On January 2, 1928, Time Magazine featured its first “Man of the Year,” aviator Charles Lindbergh. It was a brilliant solution to the year-end dilemma presented by a traditionally slow news week. As a result, what is now called (in modern parlance) the “Person” of the Year, has been an eagerly anticipated feature of Time Magazine ever since. This was, in fact, the reason I stayed glued to CNN on the evening of December 16. It was a Saturday night . . . a night when anything can happen and no one ordinarily wants to stay home. So why did I? I wanted to find out whether for 2006, by some wild fluke, the person of the year just might be me.
And it was! Imagine my surprise. I should mention there was just the tiniest unexpected letdown though. Once you’ve made the cover of Time as Person of the Year (as I now have), there’s not really all that much more to anticipate in that quarter. I mean—obviously it’s not going to be me again next year, so where’s the incentive to hang on to the edge of my seat anymore?
I don’t think I’m the only one who feels this way either. In fact, my message to Time is, “move over, my friend, there’s a more interesting year-end prospect in town. Quite frankly, you have been plutoed!” (At this point, the blank expression on Time’s face clues me in to the fact that perhaps it’s having trouble understanding my dialect.) “Plutoed,” I repeat. “Surely you know what it means to be plutoed? And if not–well, then! That’s precisely the reason you have been plutoed.”
But plutoed by whom? Plutoed by what? Well, every January from now on, instead of tuning to CNN to watch the unveiling of Time’s Person of the Year; we will all be glued (via the Infobahn) to http colon, double backslash, www dot, americandialect dot org, in order to discover the current recipient of the honour of . . . “The Word of the Year.”
Just in case you’re wondering, the 2006 “Word of the Year” title (by the power of the American Dialect Society), has been awarded to the new expression “to pluto, or to be plutoed.” According to the ADS, ‘to pluto,’ is “to demote or devalue someone or something, as happened to the former planet Pluto when the General Assembly of the International Astronomical Union decided Pluto no longer met its definition of a planet.” (See: Dogged! Pluto Stripped of Planetary Status, August 2006).
The ADS (it should be noted) is no fly-by-night organization. “Founded in 1889,” says their website, “the American Dialect Society is dedicated to the study of the English language in North America, and of other languages, or dialects of other languages, influencing it or influenced by it. Our members include academics and amateurs, professionals and dilettantes, teachers and writers.” (More than likely, the dilettantes bit is just to make the Society seem more personable, since the other members listed evoke images of 9th grade English teachers).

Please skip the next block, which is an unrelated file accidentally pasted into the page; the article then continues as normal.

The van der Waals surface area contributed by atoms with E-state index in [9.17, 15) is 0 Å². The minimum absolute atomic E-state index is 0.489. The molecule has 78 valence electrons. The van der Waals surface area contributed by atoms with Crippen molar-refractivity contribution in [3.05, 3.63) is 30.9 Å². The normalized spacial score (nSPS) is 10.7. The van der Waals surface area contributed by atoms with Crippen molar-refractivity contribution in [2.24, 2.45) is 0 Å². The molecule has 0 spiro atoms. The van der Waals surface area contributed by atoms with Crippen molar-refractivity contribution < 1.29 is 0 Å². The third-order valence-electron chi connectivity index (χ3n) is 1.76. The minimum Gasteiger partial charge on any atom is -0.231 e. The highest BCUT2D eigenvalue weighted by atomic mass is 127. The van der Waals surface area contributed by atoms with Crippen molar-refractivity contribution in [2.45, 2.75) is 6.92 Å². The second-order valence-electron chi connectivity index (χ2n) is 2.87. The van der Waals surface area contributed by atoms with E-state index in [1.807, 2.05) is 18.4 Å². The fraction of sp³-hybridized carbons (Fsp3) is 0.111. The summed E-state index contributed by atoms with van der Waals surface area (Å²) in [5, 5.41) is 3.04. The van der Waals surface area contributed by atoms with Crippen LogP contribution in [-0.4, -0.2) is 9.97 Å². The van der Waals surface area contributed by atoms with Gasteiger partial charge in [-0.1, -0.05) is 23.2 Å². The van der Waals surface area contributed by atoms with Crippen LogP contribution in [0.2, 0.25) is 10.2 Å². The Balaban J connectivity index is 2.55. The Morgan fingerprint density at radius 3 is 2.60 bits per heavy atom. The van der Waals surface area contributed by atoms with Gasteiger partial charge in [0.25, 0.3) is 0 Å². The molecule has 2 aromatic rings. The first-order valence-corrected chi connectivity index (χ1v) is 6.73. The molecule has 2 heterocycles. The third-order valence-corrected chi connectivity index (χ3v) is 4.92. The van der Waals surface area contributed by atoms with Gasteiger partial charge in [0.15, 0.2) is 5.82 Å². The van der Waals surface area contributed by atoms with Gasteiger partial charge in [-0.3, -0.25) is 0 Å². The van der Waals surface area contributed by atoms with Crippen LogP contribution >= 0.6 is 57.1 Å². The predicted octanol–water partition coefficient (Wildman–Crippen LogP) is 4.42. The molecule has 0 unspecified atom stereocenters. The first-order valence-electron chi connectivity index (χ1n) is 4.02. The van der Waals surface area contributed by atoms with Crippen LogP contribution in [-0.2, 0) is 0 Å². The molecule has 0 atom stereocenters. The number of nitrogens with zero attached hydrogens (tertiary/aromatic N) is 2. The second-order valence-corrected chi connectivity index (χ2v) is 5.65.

At this point it’s important to acknowledge that most of the time, the ADS concentrates on serious language issues. However, like Time Magazine, each December the Society likes to reminisce about those of the past year’s events that could be considered significant in relation to their particular line of work. Also like Time Magazine, the ADS has an effective process for collecting nominations, discussing the merits of each, and counting votes. Distinctly unlike Time Magazine, however, the American Dialect Society has two other important assets. An actual working knowledge of how to relate to the average American, and an understanding of the nation’s sense of humour.
Witness the accuracy of the ADS in identifying past winners:
Most Likely to Succeed for 2002: “Blog: from “weblog,” a website of personal events, comments, and links.”
Word of the Year for 2000: “Chad: a small scrap of paper punched from a voting card.”
Most likely to Succeed and Most Useful for 1999: “dot-com: a company operating on the web.”
Most Likely to Succeed for 1997: “DVD: for Digital Versatile Disk; an optical disk expected to replace CDs.”
Most Likely to Succeed for 1992: “snail mail: mail that is physically delivered as opposed to e-mail”
Most Likely to Succeed for 1991: “rollerblade: to skate with rollers in a single row.”
But where the Society’s understanding of the nation’s sense of humor surfaces is in what might be considered the “lesser” categories of new additions to the American dialect:
Most Creative word of 2005: “Whale-tail: the appearance of thong or g-string underwear above the waistband.”
Most Euphemistic of 2004: “Badly-sourced: false.” (This narrowly edged out “Wardrobe malfunction: unanticipated exposure of bodily parts.”)
Most Euphemistic of 2000: “Courtesy Call: an uninvited call from a telemarketer”
Most Euphemistic of 1998: “Senior Moment: momentary lapse of memory due to age.”
Most Original of 1998: “multislacking:” (the ADS defines it as “playing at the computer when one should be working,” although I think this is currently more usefully defined as, “ignoring several high-priority tasks at once.”)
So, to wrap up my message to Time Magazine, the next time a I get a call from them asking if I’d like a subscription, I’m going to say this:
“Maybe I’m having a senior moment, but your assumption that I would welcome your courtesy call while I’m in the middle of some important multislacking was badly-sourced. Next time don’t call, send me an ad by snail mail so at least I can deep-six it in the circular file, pronto. If you try any more phone-spamming I might come down with sudden jihad syndrome, or possibly go postal–and that would just be so low-rent.”